For ecologists, "natural experiments" that arise from severe weather events, habitat destruction, or invasive species give unique insights into how ecosystems operate. A fascinating example of such a scenario is a recent study that looked at how the loss of birds from Guam impacted the spider population on the island.
What led to the dramatic loss of birds on Guam? Well this part of the story isn't actually so "natural"—although it was unintentional. Sometime in the mid to late 1940s, brown tree snakes were introduced to the island probably by hitching a ride on a cargo ship after World War II. Because there aren't many large predators on Guam, the snakes quickly took over the island. By the 1980s all the birds were wiped out save for two colonies that continue to exist on a military base. To this day the snakes are still around (one of the attempts to control them involved dropping Tylenol-laced mice from airplanes). Invasive species generally aren't good, but they do offer a unique opportunity to study how parts of an ecosystem are related.
What happens to spiders when you remove birds from a tropical island? The researchers found that during the dry season Guam had 2.3 times more spider webs than neighboring islands that still have birds. During the wet season the number of webs was a whopping 40 times higher on Guam. And the spider webs on Guam were much larger—50% larger—than those on the other islands.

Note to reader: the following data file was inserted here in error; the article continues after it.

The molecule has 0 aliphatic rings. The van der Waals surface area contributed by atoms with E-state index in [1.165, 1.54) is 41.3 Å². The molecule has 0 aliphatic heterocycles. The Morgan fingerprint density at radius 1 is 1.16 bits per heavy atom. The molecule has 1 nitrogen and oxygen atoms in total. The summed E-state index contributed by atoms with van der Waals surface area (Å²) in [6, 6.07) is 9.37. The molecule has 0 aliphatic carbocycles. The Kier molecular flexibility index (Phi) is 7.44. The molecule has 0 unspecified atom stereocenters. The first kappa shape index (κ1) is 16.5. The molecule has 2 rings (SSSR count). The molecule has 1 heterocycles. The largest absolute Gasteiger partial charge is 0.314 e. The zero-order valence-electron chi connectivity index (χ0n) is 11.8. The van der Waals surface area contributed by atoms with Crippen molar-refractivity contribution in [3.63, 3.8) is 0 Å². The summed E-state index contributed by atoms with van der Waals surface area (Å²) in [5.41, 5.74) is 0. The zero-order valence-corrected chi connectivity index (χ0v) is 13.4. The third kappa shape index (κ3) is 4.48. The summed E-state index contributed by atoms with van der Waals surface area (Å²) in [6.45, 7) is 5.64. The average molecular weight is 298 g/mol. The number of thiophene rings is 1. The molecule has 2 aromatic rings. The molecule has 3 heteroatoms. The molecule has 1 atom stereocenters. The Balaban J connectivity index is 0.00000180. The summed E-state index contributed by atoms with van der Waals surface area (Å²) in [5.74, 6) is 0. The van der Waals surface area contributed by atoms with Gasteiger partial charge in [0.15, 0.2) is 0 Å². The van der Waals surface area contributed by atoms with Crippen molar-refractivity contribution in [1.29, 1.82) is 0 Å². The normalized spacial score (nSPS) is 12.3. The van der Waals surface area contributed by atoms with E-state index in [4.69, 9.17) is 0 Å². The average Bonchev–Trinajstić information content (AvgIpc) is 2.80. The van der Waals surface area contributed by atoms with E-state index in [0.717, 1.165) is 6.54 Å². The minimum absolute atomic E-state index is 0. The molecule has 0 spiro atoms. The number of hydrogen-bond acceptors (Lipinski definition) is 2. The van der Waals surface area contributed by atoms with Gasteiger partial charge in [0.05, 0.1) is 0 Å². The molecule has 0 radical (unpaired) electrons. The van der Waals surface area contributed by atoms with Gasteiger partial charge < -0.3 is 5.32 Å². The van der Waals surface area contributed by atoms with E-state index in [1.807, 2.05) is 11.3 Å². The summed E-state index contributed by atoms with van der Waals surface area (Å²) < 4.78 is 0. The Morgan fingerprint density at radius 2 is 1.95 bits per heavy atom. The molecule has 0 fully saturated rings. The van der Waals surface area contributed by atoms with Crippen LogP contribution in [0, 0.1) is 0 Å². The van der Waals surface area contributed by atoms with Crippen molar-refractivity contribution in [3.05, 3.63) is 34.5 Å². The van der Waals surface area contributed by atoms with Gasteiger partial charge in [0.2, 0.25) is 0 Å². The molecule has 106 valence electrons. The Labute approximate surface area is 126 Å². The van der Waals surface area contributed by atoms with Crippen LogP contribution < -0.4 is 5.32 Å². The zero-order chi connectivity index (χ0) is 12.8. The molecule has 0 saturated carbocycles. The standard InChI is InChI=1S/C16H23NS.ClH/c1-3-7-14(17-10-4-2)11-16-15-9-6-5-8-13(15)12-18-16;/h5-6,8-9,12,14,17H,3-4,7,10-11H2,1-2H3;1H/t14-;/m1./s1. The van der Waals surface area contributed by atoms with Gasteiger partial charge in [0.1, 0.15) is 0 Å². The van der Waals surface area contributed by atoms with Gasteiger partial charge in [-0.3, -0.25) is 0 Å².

Removing birds from the equation likely changed the Guam spider population in many ways including some (or all) of these scenarios: (1) since birds weren't around to eat the spiders the spider population grew, (2) the spiders no longer had to compete with the birds to eat insects so more spiders survived and were able to reproduce, (3) the spiders didn't have to keep spinning new webs because the birds weren't there to mess them up anymore, so they built larger webs and put more energy into reproduction.
Because the results of this study varied significantly from small scale short term controlled experiments, they highlight the importance of taking advantage of large scale and long term "natural experiments." Unfortunately, it is becoming increasingly vital to examine how the loss of birds, the top predators for many food chains, impacts ecosystems as habitat destruction (and housecats) continue to decimate bird populations.